Monitoring technologies, such as GPS trackers or home sensor kits are commerically available at the moment. They are further developed and researched on and might increasingly become more networked, i.e. taking more user data into account and responding in more automated ways. As in other areas, the devices get progressively smaller and might even be integrated into the environment; GPS trackers in soles are a good example for this.
While this makes very usable products, it also opens up possiblities of exploitation. People could be coerced into using a product the use of which they do not understand or they could be monitored and observed without their knowledge. The amount of papers that address and explore the ethical issues around tracking highlight the problem.
When used in a responsible way these technolgies can be useful. But they ask a lot from their users. They assume that users are knowledgeable about the ethical issues around the products. They assume that people have discussed issues openly and freely. They assume that people do not feel stressed or guilty about people with dementia taking on risks. They assume that users do not change their mind. They assume that users to not have secrets. They assume that people only stick to routines. It takes on a stance typical to design as Dunne and Raby (2013, 38) suggest:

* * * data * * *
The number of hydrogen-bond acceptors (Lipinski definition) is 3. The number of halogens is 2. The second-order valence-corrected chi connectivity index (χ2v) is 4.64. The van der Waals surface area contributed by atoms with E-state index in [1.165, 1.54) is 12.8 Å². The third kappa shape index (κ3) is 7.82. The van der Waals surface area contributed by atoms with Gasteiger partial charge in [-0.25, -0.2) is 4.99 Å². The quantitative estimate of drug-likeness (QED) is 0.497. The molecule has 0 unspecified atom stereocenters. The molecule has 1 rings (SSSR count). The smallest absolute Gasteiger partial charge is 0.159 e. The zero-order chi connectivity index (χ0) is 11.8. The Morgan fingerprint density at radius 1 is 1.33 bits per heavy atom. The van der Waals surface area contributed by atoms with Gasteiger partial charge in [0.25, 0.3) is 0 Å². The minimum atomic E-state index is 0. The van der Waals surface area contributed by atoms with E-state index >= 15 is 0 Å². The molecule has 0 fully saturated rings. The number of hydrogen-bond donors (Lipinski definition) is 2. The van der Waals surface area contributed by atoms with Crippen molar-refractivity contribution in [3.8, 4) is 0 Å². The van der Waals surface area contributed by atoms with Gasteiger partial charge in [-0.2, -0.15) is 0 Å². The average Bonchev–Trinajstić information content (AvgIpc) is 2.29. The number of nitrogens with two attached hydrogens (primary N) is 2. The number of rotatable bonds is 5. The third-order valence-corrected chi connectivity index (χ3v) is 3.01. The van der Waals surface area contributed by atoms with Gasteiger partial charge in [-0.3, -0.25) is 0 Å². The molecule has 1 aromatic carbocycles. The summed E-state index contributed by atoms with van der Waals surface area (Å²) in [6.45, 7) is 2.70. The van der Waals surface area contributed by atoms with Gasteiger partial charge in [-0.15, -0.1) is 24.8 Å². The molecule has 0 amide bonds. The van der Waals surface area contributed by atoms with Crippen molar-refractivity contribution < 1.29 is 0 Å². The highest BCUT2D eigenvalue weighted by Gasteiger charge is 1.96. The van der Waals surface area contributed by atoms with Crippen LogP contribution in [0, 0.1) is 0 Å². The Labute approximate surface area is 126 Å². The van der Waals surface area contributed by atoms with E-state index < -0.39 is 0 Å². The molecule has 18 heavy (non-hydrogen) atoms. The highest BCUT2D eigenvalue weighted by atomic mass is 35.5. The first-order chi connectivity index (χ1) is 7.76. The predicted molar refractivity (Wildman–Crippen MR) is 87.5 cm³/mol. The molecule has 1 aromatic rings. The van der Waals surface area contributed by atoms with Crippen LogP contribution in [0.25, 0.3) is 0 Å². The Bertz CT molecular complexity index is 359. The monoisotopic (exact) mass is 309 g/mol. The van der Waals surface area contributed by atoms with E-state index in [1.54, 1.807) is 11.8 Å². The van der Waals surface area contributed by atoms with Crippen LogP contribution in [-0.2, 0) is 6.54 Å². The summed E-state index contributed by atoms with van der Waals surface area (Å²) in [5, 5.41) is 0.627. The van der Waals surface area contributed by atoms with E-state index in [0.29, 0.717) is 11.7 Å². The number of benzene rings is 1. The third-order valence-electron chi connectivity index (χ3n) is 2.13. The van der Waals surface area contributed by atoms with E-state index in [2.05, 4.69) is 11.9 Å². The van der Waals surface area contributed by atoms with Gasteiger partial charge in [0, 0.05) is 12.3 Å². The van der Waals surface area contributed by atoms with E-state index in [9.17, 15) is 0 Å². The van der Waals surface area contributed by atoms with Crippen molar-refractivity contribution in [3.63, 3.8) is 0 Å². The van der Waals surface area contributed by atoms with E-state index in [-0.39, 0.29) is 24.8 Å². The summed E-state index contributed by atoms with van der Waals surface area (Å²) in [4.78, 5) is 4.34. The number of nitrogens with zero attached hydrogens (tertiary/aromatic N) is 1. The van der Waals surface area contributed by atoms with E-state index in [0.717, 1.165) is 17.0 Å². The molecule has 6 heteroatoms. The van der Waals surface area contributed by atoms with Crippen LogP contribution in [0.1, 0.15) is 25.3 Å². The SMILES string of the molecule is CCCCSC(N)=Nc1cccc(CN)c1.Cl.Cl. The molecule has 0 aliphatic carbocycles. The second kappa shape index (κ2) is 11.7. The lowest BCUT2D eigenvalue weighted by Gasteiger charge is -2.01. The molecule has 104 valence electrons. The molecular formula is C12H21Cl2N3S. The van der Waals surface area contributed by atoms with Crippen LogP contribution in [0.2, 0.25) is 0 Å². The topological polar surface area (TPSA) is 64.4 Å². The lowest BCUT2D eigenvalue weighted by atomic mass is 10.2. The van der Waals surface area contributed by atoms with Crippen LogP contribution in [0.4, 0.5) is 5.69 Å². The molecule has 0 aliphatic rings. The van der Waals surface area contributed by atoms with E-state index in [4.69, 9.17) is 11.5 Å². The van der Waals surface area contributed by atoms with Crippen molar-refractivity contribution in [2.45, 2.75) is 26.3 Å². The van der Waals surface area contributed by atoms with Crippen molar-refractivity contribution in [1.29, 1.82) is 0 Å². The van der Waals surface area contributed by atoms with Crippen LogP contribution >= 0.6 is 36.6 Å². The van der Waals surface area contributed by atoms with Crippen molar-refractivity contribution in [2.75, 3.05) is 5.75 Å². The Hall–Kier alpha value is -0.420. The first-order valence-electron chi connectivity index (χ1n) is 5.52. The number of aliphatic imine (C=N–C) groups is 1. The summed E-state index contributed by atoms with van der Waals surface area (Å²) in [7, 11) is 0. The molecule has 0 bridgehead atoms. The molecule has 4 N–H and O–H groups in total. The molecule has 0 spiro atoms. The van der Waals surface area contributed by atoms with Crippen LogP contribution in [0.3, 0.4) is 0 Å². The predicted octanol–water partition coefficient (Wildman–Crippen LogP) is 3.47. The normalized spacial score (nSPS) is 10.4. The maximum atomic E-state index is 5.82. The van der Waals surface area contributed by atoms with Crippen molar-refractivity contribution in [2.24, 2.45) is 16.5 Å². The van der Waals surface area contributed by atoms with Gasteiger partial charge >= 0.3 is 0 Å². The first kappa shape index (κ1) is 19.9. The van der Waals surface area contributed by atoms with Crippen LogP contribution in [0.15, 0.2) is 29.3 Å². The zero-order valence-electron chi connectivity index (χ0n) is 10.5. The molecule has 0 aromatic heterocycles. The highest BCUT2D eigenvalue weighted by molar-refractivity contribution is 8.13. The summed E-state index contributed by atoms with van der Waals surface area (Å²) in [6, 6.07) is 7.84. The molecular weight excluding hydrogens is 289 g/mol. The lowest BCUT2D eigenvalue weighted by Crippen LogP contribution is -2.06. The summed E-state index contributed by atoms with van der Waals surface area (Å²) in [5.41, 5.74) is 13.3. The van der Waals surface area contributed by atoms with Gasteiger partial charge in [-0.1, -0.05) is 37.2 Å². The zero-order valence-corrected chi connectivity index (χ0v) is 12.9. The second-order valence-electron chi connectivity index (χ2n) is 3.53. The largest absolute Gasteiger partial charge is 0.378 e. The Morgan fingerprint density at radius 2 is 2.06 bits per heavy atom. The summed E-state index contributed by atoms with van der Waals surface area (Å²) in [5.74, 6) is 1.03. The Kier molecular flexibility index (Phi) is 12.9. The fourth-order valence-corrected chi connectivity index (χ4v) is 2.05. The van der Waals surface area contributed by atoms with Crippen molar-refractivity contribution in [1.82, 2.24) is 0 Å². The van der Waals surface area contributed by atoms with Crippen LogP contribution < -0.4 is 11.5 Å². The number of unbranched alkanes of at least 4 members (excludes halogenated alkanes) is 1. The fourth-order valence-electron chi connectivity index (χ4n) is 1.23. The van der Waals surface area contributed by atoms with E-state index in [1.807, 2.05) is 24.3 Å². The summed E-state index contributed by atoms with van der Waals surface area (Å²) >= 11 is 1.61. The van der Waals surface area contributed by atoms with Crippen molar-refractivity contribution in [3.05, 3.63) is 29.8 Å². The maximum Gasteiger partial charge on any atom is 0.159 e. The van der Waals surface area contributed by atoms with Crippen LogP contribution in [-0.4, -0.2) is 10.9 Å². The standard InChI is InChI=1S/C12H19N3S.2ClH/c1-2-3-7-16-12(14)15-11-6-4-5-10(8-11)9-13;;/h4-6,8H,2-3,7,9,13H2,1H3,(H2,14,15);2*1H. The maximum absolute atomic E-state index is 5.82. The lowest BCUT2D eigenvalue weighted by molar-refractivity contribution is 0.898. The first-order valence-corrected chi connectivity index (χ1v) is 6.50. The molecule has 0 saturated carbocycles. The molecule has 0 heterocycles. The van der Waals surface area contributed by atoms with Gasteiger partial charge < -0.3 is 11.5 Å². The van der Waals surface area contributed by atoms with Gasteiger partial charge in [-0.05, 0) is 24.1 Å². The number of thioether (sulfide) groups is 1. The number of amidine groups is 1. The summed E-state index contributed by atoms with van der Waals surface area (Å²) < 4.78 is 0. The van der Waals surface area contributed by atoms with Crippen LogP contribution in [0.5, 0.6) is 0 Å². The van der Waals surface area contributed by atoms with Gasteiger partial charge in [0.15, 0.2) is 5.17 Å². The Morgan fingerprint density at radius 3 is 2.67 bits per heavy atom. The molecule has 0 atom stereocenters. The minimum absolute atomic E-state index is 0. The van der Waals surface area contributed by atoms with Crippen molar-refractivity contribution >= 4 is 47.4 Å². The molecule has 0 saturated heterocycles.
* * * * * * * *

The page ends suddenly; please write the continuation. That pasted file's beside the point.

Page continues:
“Dark, complex emotions are usually ignored in design; nearly every other area of culture accepts that people are complicated, contradictory, and even neurotic, but not design. We view people as obedient and predictable users and consumers.”
Zeller (2011, 336) argues that interaction designers “have to keep in mind the blurry and unforeseen consequences of [their] products within the private sphere of the people who use them.”
With objects becoming more connected and taking on more ‘responsibilities’ on their own accord, the question becomes even more pressing: What level of control do we want others to have over our life? And how can we design technology that does not use a ‘one-size-fits-all’ approach, but allows for opinions, values and settings to be changed?
The aim of this project is not to discourage the use of technology per se, but rather to explore alternative views, long-term outcomes and open up a discussion about the way we view technology – and the people using it. The discussion around these technologies is currently framed as a debate around autonomy and privacy of people with dementia. As many authors (see for example Niemeijer & Hertogh, 2008) suggest, values around these topics differ and while it may be unethical to use these technologies on people who reject the use, it may also be unethical to reject the use due to ethical considerations when they could be beneficial for people who are happy to use them.
A lack of this form of critique has for example been observed by Lawson et al. (2015, 2663) :
“However, there is limited existing research by the HCI, or indeed any, research community, that takes a more critical perspective on the design of tracking and quantifying technologies, and that, for instance, challenges the positivist assumptions about its longer term implications.”
My project aims to open up the discussion on the long-term outcomes of these technologies as a way to improve them and to make them more useful for a wider range of people. I specifically want to explore how we can develop technologies that address people with dementia as active users, in a way that they can take control over their environment for as long as possible.
Full bibliography (WIP) available here.